What is photogrammetry?
What it is, why we’re using it and how it’s helping uncover the secrets of reef recovery and restoration.
Photogrammetry is a cutting-edge technique to measure things from photographs, by converting them into accurate three-dimensional reconstructions of objects and environments.
On the Great Barrier Reef, we’re using photogrammetry (photo = image, grammetry = measure) to measure the growth, recovery and survival of corals over time, providing vital data that helps scientists decide where to focus restoration efforts.
#How does photogrammetry work on the Reef?
Researchers use rigs called mapping platforms with multiple cameras to take overlapping photos of Reef landscapes. They upload the images to a specialised software program that converts them into 3D maps.
The technique is being used underwater and is proving to be a quick, precise, non-invasive way to map large areas of the Reef, which is crucial when you have limited time out on the water.
Scientists can determine the physical characteristics such as the volume of corals, as well as the distance between corals of the same species, from these 3D maps. These are important factors in how reefs respond to disturbances in their environment.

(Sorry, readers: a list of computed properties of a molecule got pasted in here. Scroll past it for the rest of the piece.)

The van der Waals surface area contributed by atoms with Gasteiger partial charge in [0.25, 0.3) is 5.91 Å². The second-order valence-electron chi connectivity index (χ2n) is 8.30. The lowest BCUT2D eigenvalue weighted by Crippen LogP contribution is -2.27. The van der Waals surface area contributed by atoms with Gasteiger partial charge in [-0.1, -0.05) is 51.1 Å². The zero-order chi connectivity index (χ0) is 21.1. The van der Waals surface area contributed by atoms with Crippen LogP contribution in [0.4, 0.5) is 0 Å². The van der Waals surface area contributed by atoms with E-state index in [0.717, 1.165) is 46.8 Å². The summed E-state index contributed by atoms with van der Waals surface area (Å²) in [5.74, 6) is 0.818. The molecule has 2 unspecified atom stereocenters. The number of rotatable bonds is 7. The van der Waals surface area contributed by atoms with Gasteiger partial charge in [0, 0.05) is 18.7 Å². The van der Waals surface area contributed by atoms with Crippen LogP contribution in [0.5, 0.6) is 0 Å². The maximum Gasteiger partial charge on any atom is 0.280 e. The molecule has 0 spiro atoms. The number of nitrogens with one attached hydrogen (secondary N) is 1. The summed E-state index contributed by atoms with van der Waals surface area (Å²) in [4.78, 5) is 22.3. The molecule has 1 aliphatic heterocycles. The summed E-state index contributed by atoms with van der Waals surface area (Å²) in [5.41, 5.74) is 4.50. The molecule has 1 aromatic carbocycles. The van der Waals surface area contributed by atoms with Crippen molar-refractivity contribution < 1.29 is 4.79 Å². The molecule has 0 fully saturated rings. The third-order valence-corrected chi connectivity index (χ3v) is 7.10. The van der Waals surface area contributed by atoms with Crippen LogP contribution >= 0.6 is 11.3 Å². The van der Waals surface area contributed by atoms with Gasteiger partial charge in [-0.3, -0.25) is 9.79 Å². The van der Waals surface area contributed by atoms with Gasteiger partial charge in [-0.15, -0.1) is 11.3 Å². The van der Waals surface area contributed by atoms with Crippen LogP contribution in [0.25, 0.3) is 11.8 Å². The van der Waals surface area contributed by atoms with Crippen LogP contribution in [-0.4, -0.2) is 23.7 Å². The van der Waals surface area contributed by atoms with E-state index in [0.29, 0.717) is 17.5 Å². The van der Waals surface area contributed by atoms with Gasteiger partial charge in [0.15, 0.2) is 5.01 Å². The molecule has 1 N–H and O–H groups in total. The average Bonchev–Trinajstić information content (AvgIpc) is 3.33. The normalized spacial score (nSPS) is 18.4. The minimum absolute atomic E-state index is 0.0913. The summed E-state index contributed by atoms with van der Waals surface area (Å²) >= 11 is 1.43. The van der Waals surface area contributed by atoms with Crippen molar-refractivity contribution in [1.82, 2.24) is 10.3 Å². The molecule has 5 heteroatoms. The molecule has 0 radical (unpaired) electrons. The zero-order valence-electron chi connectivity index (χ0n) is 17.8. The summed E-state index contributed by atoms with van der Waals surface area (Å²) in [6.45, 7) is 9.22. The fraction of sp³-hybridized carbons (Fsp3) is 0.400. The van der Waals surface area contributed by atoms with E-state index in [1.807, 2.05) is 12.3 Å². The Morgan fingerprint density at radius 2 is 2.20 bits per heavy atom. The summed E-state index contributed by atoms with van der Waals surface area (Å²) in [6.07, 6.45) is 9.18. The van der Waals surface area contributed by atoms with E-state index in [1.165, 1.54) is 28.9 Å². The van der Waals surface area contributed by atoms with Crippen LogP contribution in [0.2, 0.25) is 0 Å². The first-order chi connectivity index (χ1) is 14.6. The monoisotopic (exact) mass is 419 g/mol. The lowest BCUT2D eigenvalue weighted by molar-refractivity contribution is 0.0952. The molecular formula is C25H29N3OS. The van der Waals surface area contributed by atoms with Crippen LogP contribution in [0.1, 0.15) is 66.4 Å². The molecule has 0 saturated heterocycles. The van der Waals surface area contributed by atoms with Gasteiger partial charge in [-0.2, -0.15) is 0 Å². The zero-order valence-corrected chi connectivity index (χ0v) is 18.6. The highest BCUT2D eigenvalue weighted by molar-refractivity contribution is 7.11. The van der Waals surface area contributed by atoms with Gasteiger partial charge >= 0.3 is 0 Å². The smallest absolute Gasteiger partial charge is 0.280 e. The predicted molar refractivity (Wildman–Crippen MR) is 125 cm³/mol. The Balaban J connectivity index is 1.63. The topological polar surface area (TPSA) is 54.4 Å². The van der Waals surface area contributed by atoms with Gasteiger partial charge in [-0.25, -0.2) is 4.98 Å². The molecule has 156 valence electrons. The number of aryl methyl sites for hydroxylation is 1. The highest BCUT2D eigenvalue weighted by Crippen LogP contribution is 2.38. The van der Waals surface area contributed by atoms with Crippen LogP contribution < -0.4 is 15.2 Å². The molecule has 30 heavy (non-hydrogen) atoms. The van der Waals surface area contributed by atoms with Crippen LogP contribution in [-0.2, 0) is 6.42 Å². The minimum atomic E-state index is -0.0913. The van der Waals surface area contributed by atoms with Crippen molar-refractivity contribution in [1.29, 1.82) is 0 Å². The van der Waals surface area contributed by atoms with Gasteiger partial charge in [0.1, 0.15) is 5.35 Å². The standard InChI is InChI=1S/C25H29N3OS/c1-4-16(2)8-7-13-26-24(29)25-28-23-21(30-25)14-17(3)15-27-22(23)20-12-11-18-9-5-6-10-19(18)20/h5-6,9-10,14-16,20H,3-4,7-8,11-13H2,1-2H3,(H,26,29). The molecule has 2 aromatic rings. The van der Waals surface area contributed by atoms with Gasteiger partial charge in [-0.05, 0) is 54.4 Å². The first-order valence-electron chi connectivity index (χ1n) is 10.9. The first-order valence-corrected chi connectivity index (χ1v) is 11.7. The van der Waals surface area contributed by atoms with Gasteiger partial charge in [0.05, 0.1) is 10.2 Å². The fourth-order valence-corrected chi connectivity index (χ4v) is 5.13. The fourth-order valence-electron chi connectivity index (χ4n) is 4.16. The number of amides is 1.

Researchers can revisit areas to measure key signs of recovery such as coral growth and other changes over time.
Divers use rigs with multiple cameras to take photos of Reef landscapes. Credit: Marie Roman, AIMS
The 3D models also help scientists identify hard-to-spot details that might limit or enhance coral survival – for example the relationships between coral neighbors in a reef patch.
It’s an invaluable tool to better understand how individual corals and coral reefs are being impacted by climate change and other local threats, as well as their ability to naturally recover from these disturbances.
Special software converts the images into 3D models. Credit: Marie Roman, AIMS
#What can 3D maps tell us about the Reef?
Restoration is a critical part of protecting our Reef for future generations. But deciding when and where restoration work will be most impactful can be tricky – especially given researchers are working in an underwater ecosystem the size of Italy.
By providing fast, detailed and highly accurate biological data, photogrammetry helps with restoration decisions such as whether researchers should outplant corals on the east or west side or a reef, at five or 15 metres’ depth, or on a flat or wrinkled surface.
The technique is also a key tool for tracking the success of restoration efforts such as Coral IVF.
So far, imaging plots have been established along the length of the Reef, including around the Torres Strait Islands.
A 3D model of a reef plot created using photogrammetry. Credit: Dr Renata Ferrari, AIMS
This work is part of the Reef Restoration and Adaptation Program, funded by the partnership between the Australian Government’s Reef Trust and the Great Barrier Reef Foundation, which aims to develop a toolkit of solutions to help the Great Barrier Reef resist, adapt and recover from the impacts of climate change.